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Warning Shot

Janet Biggs has traveled to the most isolated parts of the world, from the icy Arctic to active volcanoes of East Java in Indonesia and from a war zone in the Horn of Africa to inhospitable parts of the Utah Desert in the USA. We could thus say that she deserves the title of artist-explorer. Using video, photography and performance as the means of her artistic practice, in multifaceted and multi-disciplinary work, this American artist dedicates a large part of her research to “human ecology”. This contemporary scientific term stems from the involvement of physical and social sciences such as biology, anthropology, demography and architecture, studying the ways in which humans contribute to the changes of their habitats, through activities such as agriculture, mineral extraction, burning fuel, hunting, fishing, building and more. In this context, Biggs' works become visual recordings of a union between art and science, articulating a strong voice against the destruction of biodiversity, human exploitation and in favor of the moral responsibility to protect every living existence of this planet.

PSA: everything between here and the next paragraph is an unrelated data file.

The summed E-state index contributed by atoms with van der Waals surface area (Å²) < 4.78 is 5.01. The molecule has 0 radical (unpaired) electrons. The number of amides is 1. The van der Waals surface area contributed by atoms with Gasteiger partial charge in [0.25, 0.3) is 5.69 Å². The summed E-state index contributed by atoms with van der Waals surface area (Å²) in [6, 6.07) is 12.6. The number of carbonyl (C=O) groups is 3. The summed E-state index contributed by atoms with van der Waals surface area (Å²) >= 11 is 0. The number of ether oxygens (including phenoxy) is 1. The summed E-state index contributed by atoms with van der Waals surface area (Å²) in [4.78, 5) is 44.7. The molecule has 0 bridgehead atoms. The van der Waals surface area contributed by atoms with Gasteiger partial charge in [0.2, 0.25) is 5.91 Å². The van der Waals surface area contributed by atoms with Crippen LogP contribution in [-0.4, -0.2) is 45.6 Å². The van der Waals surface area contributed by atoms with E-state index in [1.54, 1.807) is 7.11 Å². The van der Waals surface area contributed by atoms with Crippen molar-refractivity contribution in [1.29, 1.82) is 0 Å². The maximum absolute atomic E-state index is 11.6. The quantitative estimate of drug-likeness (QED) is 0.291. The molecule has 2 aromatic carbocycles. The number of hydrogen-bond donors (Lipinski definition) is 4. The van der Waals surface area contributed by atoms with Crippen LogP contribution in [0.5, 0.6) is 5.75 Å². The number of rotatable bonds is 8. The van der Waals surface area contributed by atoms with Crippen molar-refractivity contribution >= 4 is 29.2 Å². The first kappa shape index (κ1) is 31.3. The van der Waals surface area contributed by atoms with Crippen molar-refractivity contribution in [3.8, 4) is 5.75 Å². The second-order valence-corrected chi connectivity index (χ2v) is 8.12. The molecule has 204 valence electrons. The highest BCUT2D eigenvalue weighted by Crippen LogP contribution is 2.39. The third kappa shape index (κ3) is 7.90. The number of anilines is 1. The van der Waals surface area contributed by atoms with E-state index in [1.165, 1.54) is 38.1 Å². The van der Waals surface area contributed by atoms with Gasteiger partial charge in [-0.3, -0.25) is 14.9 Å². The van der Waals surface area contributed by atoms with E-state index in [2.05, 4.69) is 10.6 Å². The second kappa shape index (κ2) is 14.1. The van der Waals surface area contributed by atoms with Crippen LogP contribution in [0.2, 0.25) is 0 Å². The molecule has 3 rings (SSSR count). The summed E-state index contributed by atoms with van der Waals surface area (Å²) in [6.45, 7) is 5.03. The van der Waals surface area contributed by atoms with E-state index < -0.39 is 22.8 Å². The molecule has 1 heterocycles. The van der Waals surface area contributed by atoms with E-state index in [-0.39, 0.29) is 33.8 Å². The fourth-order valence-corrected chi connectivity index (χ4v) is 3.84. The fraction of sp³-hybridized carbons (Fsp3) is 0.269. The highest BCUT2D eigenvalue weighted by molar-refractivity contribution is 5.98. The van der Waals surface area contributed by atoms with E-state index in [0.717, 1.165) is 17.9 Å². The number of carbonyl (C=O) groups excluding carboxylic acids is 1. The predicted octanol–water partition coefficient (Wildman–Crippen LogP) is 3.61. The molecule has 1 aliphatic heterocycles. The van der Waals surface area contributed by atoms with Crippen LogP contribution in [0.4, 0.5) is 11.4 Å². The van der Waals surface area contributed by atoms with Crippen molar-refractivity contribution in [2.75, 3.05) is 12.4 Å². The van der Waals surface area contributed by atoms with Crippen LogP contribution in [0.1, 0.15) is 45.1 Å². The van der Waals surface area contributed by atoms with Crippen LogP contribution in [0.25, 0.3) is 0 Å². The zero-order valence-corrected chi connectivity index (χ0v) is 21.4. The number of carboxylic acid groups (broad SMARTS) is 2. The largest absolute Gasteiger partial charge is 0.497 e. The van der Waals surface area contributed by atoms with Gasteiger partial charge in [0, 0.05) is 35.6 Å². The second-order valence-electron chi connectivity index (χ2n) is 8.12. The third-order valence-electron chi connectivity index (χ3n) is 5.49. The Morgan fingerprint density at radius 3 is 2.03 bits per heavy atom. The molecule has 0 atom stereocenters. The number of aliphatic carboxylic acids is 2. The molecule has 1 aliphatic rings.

In the video “Warning Shot” (2016), the American artist travels to the Svalbard archipelago in the Arctic to document the melting of ice and how it affects ecosystems. She wants to travel alone, but in order to do so legally, she must carry a rifle to protect herself from any possible attacks by the fauna of the local area. She also carried a flare gun to fire warning shots… But very soon she realizes that there is no one to answer her “calls”. Is the danger no longer in existence, or perhaps she is the danger now? Nature has recognized her; the warning shots have marked the area, signaling the beginning of a political act, an attempt at warning and a cry of agony for biodiversity and endangered species. Biggs identifies nature conservation with the sustainability of humanity itself: a harmonious balance between these two parts is a vital priority.


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